Having my fill of culture, I went in search of some mental junk food. I had seen some unusual films in Paris. One was a beautiful life story of a monk called Spring, Summer, Winter, Fall, Spring from a South Korean director who had studied fine arts in Paris. The other was Agents Secrets, a French spy thriller that I couldn't understand. I could understand individual scenes, like she's drugged the kids to search the house and he attacked the guy in the bathroom to steal his identity. But I totally missed the overall story. Now that I was in an English-speaking country, I was hoping for a Hollywood blockbuster. Unfortunately I got lost in Temple Bar and found the Irish Film Institute. I made the most of it and went for what looked like the most suspenseful movie they had, a documentary from Brazil called Bus 174. I've only started to become a fan of documentaries, after watching The Thin Blue Line and Bowling for Columbine. Bus 174 completed my conversion to the medium. It records the case of a bus hijacking that rocked the headlines in Rio de Janeiro. The film went much further, telling of the circumstances of the hijacker's life, interviewing the police officers and hostages, ultimately indicting the brutal prison system and police incompetence in handling the hijacking. Then it returns to the bus for the most nail-biting climax I've seen in a long time. In terms of emotional punch, Bus 174 has Speed beat hands down.

One of the good things of getting lost is stumbling onto great places I would never have found otherwise. I was wandering around Temple Bar when I smelled food. Good food. I followed my nose and went to Meeting House Square. It was like a gourmet open market. Booths sold top-quality cheese, meat, and other delights for the taste buds. I got a sausage dog from Hick and Sons Handmade Gourmet Pork Products. The sausage was lightly spiced and tender. Later, I was looking at a selection of desserts. The old Latina woman asked what I wanted. I said the chocolate desserts looked good, but I wanted something different. She recommended a slice of her 3-Leche Nicaraguan cake. It had condensed milk, evaporated milk, and regular milk. She watched closely when I took the first bite. Whoa. Much more subtle and flavorful than the usual sugar rush I go for. I said Mmm. She laughed and said "I knew it!"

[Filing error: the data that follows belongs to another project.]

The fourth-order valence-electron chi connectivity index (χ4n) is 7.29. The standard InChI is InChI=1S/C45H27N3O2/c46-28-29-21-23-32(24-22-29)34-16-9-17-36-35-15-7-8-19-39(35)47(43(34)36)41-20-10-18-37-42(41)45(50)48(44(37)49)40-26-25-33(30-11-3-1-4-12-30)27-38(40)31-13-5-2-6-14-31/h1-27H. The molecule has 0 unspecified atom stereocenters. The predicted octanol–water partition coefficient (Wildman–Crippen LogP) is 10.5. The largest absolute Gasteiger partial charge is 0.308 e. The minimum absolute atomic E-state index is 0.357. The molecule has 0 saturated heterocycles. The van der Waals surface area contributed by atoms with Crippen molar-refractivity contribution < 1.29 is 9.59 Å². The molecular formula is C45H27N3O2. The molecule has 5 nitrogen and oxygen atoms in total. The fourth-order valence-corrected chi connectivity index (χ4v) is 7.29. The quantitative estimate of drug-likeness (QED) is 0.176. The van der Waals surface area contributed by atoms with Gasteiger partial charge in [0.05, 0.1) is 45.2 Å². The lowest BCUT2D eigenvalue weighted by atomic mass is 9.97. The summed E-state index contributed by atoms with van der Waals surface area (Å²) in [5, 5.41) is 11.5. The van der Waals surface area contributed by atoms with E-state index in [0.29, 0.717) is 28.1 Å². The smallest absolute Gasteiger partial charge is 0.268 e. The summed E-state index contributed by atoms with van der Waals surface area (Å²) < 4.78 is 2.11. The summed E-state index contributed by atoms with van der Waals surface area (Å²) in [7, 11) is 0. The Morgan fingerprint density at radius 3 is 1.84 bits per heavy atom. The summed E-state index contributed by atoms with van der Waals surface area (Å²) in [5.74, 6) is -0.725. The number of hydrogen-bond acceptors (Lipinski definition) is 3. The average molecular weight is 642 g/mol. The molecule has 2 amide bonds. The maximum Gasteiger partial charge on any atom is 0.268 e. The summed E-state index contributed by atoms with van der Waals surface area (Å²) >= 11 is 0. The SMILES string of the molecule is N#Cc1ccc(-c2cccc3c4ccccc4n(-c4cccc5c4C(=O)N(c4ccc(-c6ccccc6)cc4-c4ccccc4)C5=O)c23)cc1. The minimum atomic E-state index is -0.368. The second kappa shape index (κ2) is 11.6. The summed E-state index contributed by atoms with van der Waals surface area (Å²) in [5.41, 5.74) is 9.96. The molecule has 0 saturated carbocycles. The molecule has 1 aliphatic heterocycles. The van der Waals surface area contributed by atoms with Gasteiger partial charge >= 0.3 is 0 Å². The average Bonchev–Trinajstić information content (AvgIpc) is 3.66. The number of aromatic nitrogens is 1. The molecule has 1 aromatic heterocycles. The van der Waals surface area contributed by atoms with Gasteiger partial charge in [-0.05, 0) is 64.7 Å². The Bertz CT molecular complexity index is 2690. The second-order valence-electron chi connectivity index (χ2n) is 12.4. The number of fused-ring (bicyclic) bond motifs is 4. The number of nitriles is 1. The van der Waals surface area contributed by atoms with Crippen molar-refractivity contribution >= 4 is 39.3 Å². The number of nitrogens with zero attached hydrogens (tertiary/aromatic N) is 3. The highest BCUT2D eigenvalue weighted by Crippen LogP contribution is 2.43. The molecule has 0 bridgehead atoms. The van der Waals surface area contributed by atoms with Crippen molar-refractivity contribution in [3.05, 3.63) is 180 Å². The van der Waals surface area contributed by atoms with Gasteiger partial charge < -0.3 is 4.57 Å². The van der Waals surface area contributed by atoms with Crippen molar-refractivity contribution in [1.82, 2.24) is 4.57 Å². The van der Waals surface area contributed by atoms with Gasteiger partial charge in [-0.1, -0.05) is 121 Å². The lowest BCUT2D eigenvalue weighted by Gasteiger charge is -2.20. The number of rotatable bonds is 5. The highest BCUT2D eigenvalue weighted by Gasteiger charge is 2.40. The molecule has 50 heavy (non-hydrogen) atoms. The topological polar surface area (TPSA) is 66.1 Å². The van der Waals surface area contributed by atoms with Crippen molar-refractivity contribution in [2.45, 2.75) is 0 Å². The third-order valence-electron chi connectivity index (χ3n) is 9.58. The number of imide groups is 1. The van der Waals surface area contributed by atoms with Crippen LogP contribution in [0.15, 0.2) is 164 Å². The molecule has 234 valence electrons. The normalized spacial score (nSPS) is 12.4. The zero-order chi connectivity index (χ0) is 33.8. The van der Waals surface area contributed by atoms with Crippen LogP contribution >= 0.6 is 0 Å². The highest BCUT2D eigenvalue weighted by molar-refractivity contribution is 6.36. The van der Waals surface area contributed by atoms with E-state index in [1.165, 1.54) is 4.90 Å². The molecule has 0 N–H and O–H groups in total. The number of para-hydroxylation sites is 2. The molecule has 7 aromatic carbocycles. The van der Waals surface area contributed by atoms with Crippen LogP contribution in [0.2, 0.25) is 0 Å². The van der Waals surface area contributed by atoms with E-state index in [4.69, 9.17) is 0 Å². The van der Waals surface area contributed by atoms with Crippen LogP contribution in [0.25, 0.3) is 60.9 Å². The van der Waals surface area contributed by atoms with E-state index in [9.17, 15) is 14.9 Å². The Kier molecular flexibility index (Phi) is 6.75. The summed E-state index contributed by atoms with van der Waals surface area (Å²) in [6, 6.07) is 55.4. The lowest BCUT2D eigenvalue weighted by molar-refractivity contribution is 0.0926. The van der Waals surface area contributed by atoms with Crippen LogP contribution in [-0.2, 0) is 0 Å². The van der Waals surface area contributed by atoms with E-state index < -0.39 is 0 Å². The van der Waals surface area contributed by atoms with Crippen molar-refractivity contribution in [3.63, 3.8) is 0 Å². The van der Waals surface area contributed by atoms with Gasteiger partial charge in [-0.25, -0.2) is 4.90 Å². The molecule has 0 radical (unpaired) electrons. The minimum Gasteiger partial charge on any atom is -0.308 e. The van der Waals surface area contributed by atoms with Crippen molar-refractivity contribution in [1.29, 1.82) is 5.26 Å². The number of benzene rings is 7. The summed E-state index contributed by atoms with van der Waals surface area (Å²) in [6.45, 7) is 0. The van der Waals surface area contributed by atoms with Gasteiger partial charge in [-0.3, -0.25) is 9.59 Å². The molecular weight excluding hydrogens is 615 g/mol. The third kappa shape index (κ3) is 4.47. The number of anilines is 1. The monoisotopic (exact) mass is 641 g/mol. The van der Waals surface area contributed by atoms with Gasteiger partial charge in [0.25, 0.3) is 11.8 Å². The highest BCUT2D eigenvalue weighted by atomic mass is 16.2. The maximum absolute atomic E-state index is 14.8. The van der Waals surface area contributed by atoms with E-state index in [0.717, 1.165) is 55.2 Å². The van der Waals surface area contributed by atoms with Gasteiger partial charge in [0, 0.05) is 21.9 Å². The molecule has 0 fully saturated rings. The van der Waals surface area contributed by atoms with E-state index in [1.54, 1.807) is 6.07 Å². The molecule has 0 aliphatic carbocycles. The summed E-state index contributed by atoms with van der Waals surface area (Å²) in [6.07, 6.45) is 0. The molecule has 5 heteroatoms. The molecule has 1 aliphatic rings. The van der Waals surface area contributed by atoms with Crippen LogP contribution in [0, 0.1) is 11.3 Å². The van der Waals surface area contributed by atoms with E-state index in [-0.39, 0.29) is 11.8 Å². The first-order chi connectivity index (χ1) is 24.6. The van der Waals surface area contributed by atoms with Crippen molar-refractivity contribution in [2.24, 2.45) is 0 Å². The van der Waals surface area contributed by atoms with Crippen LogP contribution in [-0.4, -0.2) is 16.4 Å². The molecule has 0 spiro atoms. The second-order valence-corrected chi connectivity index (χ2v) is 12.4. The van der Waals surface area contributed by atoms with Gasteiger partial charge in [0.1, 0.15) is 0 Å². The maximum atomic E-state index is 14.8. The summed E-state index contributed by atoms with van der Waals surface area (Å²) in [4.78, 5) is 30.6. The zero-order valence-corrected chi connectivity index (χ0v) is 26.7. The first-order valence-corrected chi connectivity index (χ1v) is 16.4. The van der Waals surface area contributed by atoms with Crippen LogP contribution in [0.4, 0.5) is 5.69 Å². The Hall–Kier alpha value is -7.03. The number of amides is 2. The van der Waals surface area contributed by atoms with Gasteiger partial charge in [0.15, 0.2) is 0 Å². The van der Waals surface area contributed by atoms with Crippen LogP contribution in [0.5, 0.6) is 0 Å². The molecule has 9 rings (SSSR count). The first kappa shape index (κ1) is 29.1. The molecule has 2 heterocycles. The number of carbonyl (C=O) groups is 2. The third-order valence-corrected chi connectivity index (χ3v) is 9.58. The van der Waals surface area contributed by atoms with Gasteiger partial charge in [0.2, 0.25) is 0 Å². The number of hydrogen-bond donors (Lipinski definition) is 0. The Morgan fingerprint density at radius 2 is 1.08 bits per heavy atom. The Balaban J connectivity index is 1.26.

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On a pub crawl in Dublin with a guy from Australia and Scotland

I wanted to go to some Irish pubs, but I didn't want to go by myself. Good thing someone invented pub crawls. The Backpackers' Pub Crawl was 5 euros and met at the front gate to Trinity College. We went to five pubs and two dance clubs, don't quote me though. The memory of that night gets foggy. I do remember meeting three Australian guys. There was also this older German lady who wore pink everything: jacket, skirt, stockings, the works. The second pub we went to was the smallest pub in Dublin. That was its claim to fame. One of the Australian guys said, "Marcus, I think the German bird fancies you." What German bird? I turned and saw the pink lady, who smiled at me. I hastily turned away and shuddered. Do not get drunk do not get drunk. Meanwhile, the Australian guys laughed at me. I was pretty quiet for most of the pub crawl, so no one expected a lot from me. When we got to the last dance club, I unleashed the wild beast I keep caged inside. A girl from New Zealand leaned to my ear. She said I looked like a good dancer. I thanked her. As we left the club, the Australian guys and one Scottish guy congratulated me. That was at the end of the pub crawl, though. I think they were amazed at how much coordination I had left, not my dancing skill.

Thursday, April 29, 2004

Marcus Meets Europe! -- France

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What can I say that hasn't been said about Paris? The City of Lights and Rome intimidated me because the sheer number of monuments they had. If I tried to see everything Paris had, I'd never leave. But that's not such a bad thing.

My first night in town I met Hillary from Virginia. Sadly, that old backpacker pattern repeated itself: she was really cool but she was leaving tomorrow. Hillary wanted my visit to Paris to start with a blast, so we went to the Eiffel Tower. I swallowed my fear of heights and bought a ticket to the top. The payoff was incredible. We got to see firsthand how Paris got its nickname. It looked like the stars took a vacation on planet Earth. Below the summit there was an observation deck. Panels under the windows wrapped around the deck. They showed daytime photos of Paris from the Eiffel Tower with the major buildings labelled.